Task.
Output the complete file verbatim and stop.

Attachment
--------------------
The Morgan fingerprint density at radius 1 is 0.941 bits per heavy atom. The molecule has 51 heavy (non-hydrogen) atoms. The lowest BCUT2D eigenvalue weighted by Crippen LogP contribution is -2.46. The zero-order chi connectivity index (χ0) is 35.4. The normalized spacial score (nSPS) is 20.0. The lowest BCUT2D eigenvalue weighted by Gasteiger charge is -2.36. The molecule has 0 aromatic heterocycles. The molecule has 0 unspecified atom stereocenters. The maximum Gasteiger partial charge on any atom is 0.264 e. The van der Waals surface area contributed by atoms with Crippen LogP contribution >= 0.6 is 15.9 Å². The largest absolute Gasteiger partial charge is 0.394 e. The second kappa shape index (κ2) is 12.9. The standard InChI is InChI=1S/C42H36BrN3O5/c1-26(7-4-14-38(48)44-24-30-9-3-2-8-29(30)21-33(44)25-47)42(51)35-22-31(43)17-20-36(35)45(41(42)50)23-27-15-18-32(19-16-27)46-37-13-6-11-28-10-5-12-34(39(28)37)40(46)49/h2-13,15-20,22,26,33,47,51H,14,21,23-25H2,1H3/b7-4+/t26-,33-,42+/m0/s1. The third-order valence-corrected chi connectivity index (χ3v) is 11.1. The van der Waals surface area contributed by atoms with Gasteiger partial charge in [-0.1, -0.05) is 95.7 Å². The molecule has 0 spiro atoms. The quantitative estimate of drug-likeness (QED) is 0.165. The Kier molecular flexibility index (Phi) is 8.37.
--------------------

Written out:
The Morgan fingerprint density at radius 1 is 0.941 bits per heavy atom. The molecule has 51 heavy (non-hydrogen) atoms. The lowest BCUT2D eigenvalue weighted by Crippen LogP contribution is -2.46. The zero-order chi connectivity index (χ0) is 35.4. The normalized spacial score (nSPS) is 20.0. The lowest BCUT2D eigenvalue weighted by Gasteiger charge is -2.36. The molecule has 0 aromatic heterocycles. The molecule has 0 unspecified atom stereocenters. The maximum Gasteiger partial charge on any atom is 0.264 e. The van der Waals surface area contributed by atoms with Crippen LogP contribution >= 0.6 is 15.9 Å². The largest absolute Gasteiger partial charge is 0.394 e. The second kappa shape index (κ2) is 12.9. The standard InChI is InChI=1S/C42H36BrN3O5/c1-26(7-4-14-38(48)44-24-30-9-3-2-8-29(30)21-33(44)25-47)42(51)35-22-31(43)17-20-36(35)45(41(42)50)23-27-15-18-32(19-16-27)46-37-13-6-11-28-10-5-12-34(39(28)37)40(46)49/h2-13,15-20,22,26,33,47,51H,14,21,23-25H2,1H3/b7-4+/t26-,33-,42+/m0/s1. The third-order valence-corrected chi connectivity index (χ3v) is 11.1. The van der Waals surface area contributed by atoms with Gasteiger partial charge in [-0.1, -0.05) is 95.7 Å². The molecule has 0 spiro atoms. The quantitative estimate of drug-likeness (QED) is 0.165. The Kier molecular flexibility index (Phi) is 8.37.